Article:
Port     = 3306 <3306 = default - a different port can be used>
        Database = dbname <if omitted the default database will be used>
        Username = dbusername <if omitted then integrated security is used - needs kerberos>
        Password = dbpassword
  4. Check the location of ODBC ini files on your system:
    1. Terminal Command: Check the locations:
      odbcinst -j
    2. In this case the ODBC ini files are in the default locations:
      • System ODBC ini file: /etc/odbc.ini
      • User ODBC ini file: is in the user home directory (/home/parallels/.odbc.ini)
        odbc ini locations
  5. Append your entries to the ODBC ini file:

    We generally recommend creating System DSNs (available to all users) rather than User DSNs (only available to the current user).

    1. Create a System DSN:
      1. Append your ODBC entry to the System ini file you identified step (4)
      2. Open the file with a text editor and paste your entry at the end.
      3. Alternatively: Use the unixODBC odbcinst utility to append your entry:
        1. Save your entry to a text file (unixODBC calls this as a “template file”)
        2. Terminal Command: Append the entry from your template file:
          odbcinst -i -d -h -f template_file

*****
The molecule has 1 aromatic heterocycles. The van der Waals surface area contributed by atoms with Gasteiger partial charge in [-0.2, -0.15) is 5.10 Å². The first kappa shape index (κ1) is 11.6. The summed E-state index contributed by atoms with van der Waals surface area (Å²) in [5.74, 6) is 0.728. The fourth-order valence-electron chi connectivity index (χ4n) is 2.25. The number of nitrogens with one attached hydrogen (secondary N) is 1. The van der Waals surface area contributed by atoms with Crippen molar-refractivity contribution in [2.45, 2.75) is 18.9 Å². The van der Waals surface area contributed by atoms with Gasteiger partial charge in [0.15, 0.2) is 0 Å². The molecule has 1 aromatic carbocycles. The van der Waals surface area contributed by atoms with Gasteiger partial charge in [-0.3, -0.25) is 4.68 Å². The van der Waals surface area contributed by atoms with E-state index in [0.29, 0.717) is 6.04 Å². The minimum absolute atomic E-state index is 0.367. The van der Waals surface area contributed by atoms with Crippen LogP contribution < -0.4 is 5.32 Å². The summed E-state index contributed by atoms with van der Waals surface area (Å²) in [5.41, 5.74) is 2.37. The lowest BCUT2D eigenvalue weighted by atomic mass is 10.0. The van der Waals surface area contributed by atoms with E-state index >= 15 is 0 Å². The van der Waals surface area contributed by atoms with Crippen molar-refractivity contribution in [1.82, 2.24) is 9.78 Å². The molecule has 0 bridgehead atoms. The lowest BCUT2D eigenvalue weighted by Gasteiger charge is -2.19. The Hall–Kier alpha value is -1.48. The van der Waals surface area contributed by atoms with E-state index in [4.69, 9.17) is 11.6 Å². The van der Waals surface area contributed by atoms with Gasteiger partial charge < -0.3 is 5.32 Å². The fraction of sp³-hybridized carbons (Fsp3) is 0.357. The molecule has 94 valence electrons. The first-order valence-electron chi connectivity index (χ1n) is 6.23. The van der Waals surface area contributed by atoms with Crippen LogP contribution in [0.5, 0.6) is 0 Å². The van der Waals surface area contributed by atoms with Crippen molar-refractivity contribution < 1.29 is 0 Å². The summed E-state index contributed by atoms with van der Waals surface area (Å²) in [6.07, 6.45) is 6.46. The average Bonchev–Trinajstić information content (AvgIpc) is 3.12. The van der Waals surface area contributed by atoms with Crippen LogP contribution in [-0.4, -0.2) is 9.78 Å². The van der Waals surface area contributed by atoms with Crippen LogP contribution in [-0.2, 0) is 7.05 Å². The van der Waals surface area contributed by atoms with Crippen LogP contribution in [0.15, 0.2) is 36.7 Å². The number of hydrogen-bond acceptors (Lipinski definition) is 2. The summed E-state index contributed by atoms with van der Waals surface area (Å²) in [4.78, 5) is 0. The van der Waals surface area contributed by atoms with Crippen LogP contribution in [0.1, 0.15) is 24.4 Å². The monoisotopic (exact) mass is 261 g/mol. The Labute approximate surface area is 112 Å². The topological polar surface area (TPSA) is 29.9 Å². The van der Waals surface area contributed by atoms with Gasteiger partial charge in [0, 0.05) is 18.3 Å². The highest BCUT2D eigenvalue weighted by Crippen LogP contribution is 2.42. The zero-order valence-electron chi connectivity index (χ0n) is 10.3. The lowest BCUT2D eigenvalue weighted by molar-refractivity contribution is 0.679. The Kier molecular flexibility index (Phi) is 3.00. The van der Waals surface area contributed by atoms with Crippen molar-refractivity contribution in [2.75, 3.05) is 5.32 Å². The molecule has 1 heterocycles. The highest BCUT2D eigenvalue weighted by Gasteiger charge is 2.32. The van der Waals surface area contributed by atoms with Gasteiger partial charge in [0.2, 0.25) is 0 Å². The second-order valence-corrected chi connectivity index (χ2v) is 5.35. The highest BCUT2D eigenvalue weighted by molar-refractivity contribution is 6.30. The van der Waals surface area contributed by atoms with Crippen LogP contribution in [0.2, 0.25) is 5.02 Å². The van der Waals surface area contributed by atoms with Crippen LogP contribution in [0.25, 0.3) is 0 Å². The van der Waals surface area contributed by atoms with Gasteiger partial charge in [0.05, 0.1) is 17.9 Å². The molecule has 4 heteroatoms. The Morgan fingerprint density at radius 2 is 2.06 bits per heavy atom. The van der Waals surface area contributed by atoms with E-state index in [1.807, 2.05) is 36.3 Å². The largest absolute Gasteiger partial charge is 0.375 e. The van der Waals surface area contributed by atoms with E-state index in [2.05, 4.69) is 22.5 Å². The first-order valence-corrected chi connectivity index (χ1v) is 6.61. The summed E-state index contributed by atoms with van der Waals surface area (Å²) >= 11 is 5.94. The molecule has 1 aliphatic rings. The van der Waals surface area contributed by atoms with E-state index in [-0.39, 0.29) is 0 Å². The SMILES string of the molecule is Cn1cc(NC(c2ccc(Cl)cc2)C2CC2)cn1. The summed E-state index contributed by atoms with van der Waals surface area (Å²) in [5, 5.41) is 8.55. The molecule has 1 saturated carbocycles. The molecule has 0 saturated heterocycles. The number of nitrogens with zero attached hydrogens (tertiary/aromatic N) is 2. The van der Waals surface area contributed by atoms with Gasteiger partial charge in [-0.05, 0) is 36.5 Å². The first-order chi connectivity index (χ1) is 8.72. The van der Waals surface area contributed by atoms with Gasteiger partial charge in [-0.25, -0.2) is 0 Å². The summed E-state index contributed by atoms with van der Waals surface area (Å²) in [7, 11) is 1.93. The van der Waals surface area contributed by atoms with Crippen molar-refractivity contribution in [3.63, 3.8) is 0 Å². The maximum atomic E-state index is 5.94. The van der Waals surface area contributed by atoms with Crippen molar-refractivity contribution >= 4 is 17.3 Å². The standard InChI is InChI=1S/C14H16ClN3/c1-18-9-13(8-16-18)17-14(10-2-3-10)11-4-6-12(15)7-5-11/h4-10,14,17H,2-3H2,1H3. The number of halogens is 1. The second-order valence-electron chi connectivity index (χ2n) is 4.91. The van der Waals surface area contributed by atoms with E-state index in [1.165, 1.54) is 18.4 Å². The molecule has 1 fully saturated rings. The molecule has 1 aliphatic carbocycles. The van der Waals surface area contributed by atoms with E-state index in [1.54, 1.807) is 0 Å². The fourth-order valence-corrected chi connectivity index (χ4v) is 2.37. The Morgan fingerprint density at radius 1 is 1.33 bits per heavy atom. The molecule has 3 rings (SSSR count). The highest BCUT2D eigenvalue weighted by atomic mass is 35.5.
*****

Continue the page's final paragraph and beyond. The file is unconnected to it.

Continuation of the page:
2. Create a User DSN:
      1. Append your ODBC entry to the User ini file you identified step (4)
      2. Open the file with a text editor and paste your entry at the end.
      3. Alternatively: Use the unixODBC odbcinst utility to append your entry:
        1. Save your entry to a text file (unixODBC calls this as a “template file”)
        2. Terminal Command: Append the entry from your template file:
          odbcinst -i -d -l -f template_file
    3. An ODBC ini file will look something like this after a new entry is added:
      new odbc.ini MySQL entry
  6. If the connection does not work speak to your DBA (database administrator) to troubleshoot the settings.

Mac:

We were not able to run the MySQL ODBC drivers using unixODBC, as they appear to be dependent on the default libiodbc.dylib driver manager supplied with the macOS. For this reason we strongly recommend that you connect to MySQL using the libmysql shared library instead.